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Australia a Pioneer in its Commitment to Organic Farming

Australia a Pioneer in its Commitment to Organic Farming


Australia a Pioneer in its Commitment to Organic Farming

Article by: Hari Yellina

According to one of the top experts in the organic farming industry worldwide, increasing domestic demand through awareness and certification programmes is necessary for the Australian industry to increase its market share. This month’s inaugural Australian Organic Conference will feature Amarjit Sahota, founder and president of British-based Ecovia Intelligence, who has been following the worldwide organic products market for more than 20 years. Despite having 35.7 million hectares, or nearly half of the world’s total land area dedicated to organic farming, Australia is believed to be the world leader in organic food consumption.

According to Mr. Sahota, organic products account for 13% of food sales in Denmark and are worth more than $3 billion AUD annually. A domestic regulatory framework, according to Australian Organic Limited (AOL) Chief Executive Officer Niki Ford, would assist the expansion of the country’s organic business. According to Ford, Denmark was one of the first nations in the world to introduce organic regulation and standard labelling for certified organic products more than 30 years ago, which greatly enhanced customer trust and demand. Australia is the last developed country in the world without a mandated domestic standard for its organic business, while having the largest certified organic land area and export criteria for organic products.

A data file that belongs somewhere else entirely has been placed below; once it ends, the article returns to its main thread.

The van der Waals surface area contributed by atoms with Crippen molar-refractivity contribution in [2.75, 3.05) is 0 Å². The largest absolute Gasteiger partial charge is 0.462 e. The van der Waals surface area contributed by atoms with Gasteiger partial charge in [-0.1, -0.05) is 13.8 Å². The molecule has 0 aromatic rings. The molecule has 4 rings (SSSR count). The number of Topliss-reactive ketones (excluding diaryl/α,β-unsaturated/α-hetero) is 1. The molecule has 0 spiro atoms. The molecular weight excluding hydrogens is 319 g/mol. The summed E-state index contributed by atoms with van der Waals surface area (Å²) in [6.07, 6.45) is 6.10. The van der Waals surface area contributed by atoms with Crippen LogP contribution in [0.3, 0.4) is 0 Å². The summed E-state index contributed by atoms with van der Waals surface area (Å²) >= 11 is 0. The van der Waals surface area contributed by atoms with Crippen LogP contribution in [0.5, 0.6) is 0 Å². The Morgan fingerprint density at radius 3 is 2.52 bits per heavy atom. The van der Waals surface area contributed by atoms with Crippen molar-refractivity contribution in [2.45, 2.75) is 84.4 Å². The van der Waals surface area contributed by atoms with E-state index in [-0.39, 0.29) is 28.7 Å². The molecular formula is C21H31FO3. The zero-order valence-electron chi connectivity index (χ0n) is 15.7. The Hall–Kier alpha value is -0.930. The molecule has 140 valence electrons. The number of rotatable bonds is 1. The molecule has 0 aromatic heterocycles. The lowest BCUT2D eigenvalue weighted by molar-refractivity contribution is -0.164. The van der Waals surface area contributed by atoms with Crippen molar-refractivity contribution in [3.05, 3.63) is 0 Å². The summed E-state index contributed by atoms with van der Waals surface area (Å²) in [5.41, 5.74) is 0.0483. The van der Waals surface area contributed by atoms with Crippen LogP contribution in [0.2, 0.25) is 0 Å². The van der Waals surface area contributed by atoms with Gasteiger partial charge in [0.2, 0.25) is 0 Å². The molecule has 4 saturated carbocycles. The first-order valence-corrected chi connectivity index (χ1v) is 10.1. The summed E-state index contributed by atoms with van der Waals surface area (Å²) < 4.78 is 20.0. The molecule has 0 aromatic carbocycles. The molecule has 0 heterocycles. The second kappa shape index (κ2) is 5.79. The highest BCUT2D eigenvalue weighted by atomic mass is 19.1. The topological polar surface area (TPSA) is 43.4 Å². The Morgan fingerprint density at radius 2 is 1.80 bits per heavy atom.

As the leading trade association for the organic sector, we continue to collaborate closely with other stakeholders from the private and public sectors in order to promote an effective regulatory environment. Ford stated that many organic operators opt to abide by Australia’s export requirements for their domestic sales in the absence of local regulation in order to foster client confidence. More than 3,000 diligent companies voluntarily comply with the country’s stringent organic export certification requirements because they understand that certification symbols, like the “Bud” logo, Australia’s most recognisable organic trust mark, strengthen their image. Implementing a local standard in Australia would increase customer confidence, boost operator credibility, and bring about industry-wide economic potential in the global market. Regulation and consistent labelling have been tremendously beneficial for Denmark’s organic economy.

Targets are also being introduced globally to increase the production of organic food. According to Sahota, the European Commission is on track to meet its target of 25 percent organic agriculture by 2030 since the launch of its Farm to Fork Strategy in 2020. “While targets are an important mechanism, other aspects need to be taken into consideration. For example, countries like Austria, Sweden, and Estonia already have 20% of their agricultural area that is certified organic. Because of the environmental, health, and potential economic benefits of switching to organic agriculture, it is necessary to promote this change. However, changing to organic farming is one thing, while building a market for organic goods is another. In order to prevent a market glut and lower the risk of producers switching to organic agriculture, Australia should increase local production and demand for organic goods,” according to Sahota.